EPC Concluding Remarks to the Appeal into 110 homes on the Green Belt

Effingham Parish Council’s (EPC) barrister, Scott Stemp, has submitted his concluding remarks to the Planning Inspector into the appeal by Berkeley Homes for 110 additional homes on the Green Belt (see our post Public Inquiry ends into 110 Homes on the Green Belt), with copies for Guildford Borough Council (GBC), and Berkeley Homes. His statement can be read on the EPC website here. Needless to say, he found numerous reasons to conclude the appeal should be dismissed.

Appeal APP/Y3615/W/22/3298390 for the detailed design of 99 homes on the existing school site, was concerned with “…the harm the tranquillity, setting and significance of the Little Bookham Conservation Area, and the listed building (and its curtilage) known as All Saints Church…” The EPC case was that the harm could be reduced by a redesign of the planning application (which already has outline planning permission).

Appeal APP/Y3615/W/22/3298341 for an additional 110 homes on the Green Belt on the Effingham Lodge Farm site, was concerned with the harm to the Green Belt, and the overly urban form of development harming the character and appearance of the rural character of the area, especially along Effingham Common Road.

Berkeley Homes argued that the extra homes were needed to pay for the building of the replacement Howard of Effingham School. However, during the Inquiry, it became apparent that at the Appeal hearing in 2017, when approval was granted for 295 enabling homes on the Green Belt, there was no outline design for the school, but rather costs were based on the size of the building. After winning the appeal in 2018, the Howard Partnership Trust instructed architects to design the replacement school, along with offices for the Trust staff without setting a budget, nor any other constraint. Consequently other options, such as designing to a budget had not been properly considered. The need for an enlarged school was seriously challenged due to the lack of supporting evidence. The viability  for the replacement school and enabling homes has been seriously questioned, with accusations of double counting and gold plating.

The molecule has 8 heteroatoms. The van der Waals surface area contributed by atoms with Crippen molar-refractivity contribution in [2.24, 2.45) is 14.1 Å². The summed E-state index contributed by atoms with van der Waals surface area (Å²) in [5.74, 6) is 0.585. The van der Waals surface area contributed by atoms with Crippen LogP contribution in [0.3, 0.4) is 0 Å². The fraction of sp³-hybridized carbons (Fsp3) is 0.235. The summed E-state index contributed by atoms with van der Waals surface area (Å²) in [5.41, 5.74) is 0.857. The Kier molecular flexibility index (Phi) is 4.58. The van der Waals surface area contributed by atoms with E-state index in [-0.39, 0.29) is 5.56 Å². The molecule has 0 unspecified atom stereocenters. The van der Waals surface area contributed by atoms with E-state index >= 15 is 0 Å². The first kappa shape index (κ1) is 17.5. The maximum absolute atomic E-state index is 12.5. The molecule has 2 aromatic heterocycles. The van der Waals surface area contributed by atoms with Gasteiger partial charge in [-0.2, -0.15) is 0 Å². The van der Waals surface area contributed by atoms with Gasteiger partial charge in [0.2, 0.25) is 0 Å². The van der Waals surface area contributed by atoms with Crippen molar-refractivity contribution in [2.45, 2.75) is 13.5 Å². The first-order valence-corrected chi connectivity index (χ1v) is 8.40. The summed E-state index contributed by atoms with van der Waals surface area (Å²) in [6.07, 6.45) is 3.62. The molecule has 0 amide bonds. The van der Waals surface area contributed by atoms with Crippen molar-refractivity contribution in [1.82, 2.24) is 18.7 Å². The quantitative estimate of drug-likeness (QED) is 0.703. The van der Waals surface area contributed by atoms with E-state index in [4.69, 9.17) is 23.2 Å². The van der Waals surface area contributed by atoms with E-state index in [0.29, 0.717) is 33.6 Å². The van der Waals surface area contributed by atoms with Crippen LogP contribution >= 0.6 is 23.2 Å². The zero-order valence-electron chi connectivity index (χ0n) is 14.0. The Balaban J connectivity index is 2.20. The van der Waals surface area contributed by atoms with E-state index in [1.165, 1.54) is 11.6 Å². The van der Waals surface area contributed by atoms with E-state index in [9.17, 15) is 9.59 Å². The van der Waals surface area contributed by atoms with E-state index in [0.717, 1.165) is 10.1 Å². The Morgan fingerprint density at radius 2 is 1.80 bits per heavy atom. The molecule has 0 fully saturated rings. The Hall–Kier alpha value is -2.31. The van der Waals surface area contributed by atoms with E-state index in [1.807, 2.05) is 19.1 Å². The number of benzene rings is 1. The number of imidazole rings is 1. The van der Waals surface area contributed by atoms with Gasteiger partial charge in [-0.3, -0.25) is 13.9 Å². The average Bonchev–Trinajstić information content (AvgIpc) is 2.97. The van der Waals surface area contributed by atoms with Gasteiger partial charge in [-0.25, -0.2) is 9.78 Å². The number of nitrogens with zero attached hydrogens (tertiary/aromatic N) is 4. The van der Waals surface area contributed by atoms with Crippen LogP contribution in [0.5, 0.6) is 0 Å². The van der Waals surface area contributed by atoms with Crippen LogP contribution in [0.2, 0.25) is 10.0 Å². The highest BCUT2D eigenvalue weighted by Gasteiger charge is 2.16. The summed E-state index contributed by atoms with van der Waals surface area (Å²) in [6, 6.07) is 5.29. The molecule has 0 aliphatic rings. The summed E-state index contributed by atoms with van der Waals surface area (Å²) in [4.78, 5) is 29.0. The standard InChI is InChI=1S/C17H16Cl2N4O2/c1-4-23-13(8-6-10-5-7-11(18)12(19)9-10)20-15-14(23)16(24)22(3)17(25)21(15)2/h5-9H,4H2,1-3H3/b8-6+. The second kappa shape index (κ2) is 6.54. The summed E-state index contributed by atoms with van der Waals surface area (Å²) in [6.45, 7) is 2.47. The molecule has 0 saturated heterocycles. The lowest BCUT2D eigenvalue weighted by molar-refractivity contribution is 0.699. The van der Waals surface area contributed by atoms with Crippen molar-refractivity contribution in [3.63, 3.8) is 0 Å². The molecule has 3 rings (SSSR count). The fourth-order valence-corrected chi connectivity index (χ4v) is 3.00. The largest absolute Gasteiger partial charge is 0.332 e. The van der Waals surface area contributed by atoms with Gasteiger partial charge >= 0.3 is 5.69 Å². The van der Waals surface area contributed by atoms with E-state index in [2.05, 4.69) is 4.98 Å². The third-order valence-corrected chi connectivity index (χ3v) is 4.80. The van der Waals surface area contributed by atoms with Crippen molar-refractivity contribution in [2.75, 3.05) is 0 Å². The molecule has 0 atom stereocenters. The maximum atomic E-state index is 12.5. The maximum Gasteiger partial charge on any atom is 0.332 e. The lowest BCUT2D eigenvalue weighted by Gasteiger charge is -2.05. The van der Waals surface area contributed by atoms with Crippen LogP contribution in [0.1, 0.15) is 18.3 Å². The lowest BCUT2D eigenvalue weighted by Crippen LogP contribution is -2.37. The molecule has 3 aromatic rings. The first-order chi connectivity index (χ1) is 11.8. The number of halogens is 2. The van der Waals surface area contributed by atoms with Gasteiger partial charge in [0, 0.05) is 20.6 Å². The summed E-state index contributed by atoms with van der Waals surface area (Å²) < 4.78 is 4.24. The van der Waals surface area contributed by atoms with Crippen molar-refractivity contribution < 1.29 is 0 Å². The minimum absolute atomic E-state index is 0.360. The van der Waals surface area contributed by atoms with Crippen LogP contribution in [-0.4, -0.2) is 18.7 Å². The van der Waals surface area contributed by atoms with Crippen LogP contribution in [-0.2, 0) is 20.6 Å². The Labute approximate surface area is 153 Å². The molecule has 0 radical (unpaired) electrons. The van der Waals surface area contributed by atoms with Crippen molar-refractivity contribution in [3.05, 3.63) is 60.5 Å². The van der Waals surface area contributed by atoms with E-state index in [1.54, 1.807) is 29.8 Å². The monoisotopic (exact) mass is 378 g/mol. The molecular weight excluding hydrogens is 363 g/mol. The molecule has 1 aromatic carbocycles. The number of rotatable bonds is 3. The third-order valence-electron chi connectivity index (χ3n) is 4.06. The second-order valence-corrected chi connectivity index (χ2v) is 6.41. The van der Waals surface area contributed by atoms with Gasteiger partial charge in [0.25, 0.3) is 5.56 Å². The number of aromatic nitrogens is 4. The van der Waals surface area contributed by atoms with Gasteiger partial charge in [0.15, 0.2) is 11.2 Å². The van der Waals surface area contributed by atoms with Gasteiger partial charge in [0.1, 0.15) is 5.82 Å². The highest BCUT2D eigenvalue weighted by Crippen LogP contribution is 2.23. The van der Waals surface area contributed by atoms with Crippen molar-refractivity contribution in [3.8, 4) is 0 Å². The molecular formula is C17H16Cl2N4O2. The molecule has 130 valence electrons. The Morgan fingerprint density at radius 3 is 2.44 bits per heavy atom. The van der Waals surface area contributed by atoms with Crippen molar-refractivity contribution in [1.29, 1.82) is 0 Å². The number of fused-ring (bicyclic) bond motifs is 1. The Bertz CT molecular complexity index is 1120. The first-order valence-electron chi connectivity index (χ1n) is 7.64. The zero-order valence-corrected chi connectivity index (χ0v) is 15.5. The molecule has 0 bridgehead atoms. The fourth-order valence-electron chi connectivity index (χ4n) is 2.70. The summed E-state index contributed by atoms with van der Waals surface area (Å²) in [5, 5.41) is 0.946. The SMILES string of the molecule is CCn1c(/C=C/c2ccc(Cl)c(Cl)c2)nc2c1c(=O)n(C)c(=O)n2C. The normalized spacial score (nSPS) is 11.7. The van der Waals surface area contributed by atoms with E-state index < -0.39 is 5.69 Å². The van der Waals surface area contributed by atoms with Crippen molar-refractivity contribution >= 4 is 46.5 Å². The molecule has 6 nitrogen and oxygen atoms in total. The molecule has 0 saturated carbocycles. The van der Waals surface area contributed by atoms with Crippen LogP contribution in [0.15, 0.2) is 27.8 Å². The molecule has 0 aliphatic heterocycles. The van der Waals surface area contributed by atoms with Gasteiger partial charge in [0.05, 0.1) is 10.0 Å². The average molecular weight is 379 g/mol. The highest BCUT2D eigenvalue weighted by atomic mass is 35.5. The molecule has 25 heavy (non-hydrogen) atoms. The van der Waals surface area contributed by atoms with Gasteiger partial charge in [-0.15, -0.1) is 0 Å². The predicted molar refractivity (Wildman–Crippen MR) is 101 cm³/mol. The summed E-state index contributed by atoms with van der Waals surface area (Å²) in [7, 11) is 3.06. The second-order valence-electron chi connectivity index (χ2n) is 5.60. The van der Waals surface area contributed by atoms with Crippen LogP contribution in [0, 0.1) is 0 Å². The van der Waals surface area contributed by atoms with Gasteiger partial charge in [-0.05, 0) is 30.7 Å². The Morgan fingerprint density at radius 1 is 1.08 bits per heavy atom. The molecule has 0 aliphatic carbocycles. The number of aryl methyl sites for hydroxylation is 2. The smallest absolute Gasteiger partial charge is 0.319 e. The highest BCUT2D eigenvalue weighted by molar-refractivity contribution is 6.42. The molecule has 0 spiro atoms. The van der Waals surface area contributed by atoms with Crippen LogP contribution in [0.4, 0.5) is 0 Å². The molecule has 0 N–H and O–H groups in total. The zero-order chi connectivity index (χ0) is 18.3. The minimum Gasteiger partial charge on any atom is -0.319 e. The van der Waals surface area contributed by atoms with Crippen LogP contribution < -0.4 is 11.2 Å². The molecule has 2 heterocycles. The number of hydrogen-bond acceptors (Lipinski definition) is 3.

It was disappointing to learn the disrespect that Berkeley Homes and the Howard Partnership Trust has shown towards residents. Their barrister has accused residents of being NIMBY’s despite having an adopted Neighbourhood Plan with allocated sites for development. It was noted that whilst their was some initial support for the replacement school, there is very strong opposition to the latest planning application.

GBC are due to submit their concluding remarks to the Planning Inspector today (Thursday 13 October), with the Berkeley Homes barrister submitting his concluding remarks on Monday 17 October.

No timetable has been set for when a decision by the Planning Inspector will be announced.

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